• Aztec pyramid ruins have been found in Mexico City beneath the crowded urban sprawl of a crime-ridden neighborhood.
  • After 100 million votes, the new Seven Wonders of the World has been announced.
  • David by Donatello to undergo laser cleaning technique.
  • It comes as a surprise to the art world that a possible Sandro Botticelli fresco painting has been found in a ruined castle in Hungary.
  • Ancient Egyptian paintings like those in King Tut's tomb may be restored by reconstructed pigments being developed by an Italian lab.
  • Archaeologists have found a Roman gladiator mosaic outside Rome in the private arena of the imfamous Roman emperor Commodus where gladiators trained and fought for the pleasure of the emperor.
  • The famous Venus of Cyrene may return home to Libya, yet many feel that Italy is being systematically looted of its 'naturalized' artistic heritage.
  • This Botticelli Madonna and Child painting recently sold at auction for a paltry $7.5 million? That's a hefty price tag, right? Wrong!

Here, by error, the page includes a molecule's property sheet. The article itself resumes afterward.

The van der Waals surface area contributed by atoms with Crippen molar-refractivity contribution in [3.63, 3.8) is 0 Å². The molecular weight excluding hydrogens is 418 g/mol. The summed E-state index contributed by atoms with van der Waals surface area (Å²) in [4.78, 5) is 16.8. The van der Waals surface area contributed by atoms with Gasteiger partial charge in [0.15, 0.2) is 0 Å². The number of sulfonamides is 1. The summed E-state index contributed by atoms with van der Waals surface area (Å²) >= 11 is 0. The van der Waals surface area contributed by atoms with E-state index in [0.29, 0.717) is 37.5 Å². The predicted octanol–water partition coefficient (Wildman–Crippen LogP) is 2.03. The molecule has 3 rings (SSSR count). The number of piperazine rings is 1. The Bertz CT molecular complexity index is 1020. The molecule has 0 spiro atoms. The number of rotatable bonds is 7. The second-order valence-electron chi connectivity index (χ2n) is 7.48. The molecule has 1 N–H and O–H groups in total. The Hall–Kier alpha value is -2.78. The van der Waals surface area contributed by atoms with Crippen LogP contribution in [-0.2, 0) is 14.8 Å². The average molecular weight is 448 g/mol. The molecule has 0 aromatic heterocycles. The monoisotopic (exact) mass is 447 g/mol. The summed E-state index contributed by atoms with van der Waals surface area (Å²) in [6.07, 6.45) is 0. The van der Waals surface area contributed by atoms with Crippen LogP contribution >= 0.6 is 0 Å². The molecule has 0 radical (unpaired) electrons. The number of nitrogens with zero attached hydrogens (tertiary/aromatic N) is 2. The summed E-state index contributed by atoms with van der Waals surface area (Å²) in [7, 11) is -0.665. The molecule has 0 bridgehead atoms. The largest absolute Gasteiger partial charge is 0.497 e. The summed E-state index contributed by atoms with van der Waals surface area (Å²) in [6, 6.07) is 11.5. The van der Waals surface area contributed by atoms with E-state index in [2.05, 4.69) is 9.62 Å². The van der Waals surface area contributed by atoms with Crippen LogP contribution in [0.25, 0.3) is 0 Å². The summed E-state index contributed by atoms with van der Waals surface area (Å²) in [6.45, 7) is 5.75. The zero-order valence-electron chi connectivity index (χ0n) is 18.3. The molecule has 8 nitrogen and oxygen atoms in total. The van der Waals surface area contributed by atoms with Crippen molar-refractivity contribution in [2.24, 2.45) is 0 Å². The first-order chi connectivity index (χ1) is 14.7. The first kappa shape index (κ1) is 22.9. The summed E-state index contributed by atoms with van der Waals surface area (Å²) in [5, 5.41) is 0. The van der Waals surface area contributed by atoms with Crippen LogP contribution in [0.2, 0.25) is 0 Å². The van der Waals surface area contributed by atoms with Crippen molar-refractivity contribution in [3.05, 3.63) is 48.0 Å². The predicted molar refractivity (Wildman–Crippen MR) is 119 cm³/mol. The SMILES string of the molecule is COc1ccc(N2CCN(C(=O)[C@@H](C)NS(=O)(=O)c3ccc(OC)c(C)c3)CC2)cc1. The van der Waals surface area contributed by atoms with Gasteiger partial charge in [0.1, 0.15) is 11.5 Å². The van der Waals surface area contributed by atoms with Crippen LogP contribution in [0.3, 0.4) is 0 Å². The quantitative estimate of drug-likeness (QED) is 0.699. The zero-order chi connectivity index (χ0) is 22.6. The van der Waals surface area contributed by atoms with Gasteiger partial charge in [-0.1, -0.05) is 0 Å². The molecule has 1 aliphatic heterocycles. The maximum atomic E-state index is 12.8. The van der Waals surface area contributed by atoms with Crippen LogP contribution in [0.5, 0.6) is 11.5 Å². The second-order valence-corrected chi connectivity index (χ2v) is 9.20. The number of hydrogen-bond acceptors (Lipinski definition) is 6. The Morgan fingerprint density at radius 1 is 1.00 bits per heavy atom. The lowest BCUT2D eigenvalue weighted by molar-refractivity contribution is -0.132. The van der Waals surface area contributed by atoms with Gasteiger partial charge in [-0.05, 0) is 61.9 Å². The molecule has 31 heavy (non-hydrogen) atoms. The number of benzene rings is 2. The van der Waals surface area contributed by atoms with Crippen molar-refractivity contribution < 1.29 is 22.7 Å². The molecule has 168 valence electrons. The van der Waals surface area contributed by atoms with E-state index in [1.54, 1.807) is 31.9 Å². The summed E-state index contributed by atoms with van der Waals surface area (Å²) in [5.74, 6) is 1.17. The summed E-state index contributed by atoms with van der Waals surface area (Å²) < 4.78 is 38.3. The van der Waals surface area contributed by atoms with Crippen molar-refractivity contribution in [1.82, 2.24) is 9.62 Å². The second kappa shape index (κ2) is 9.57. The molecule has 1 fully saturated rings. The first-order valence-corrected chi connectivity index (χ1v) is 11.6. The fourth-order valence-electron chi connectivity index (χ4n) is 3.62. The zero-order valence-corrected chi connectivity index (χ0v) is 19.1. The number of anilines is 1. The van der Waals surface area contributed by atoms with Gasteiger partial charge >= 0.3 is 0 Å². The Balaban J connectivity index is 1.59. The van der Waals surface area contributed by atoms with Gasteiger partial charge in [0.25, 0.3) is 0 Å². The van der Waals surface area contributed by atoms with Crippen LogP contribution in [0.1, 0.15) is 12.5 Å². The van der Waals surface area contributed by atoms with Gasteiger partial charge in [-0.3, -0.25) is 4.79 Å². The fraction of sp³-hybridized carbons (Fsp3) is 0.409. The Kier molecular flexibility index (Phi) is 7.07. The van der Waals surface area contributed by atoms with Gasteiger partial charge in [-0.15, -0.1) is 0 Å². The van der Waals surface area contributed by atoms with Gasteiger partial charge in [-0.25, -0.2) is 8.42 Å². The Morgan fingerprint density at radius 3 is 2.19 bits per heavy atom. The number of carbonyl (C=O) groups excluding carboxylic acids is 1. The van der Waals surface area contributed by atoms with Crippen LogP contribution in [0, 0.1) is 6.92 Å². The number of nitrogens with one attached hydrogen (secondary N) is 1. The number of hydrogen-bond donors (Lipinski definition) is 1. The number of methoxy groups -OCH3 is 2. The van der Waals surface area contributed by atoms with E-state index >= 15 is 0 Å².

• A Bernini sculpture worth $50M by Italian Baroque master Gian Lorenzo Bernini has found a new home. Bernini's masterpiece was donated in January 2007 to a gallery in Toronto.
  • Scholars and archaeologists have found the remains of the ancient Greek theater of Acharnae in a suburb of Athens after a 200 year search.
  • Imagine being from a middle-class family struggling to pay college tuition for your daughter, then having a $600,000 eBay auction windfall fall into your lap.
  • Danish archaeologist found two Viking boat burials in Norway in January, 2007 with treasure intact.
  • The Easter Island moia, gigantic monolithic statues associated with the Polynesian culture, may soon share the island's limited space with a whole gaggle of new unwanted family members.
  • ROME (12/19/2006) - It was announced today that Nero's pleasure palace, the Domus Aurea or Golden House, closed for over a year, will reopen next month for public visitation.
  • New Aztec information: Archaeologists suggest that the monolith uncovered in October, 2006 in the heart of Mexico City may actually be the headstone of an Aztec ruler.
  • A fine art auction in New York of Nazi looted arts reaps a huge result for Christie's Auction House bringing in sales of $491,472,000, called the biggest fine art auction in history.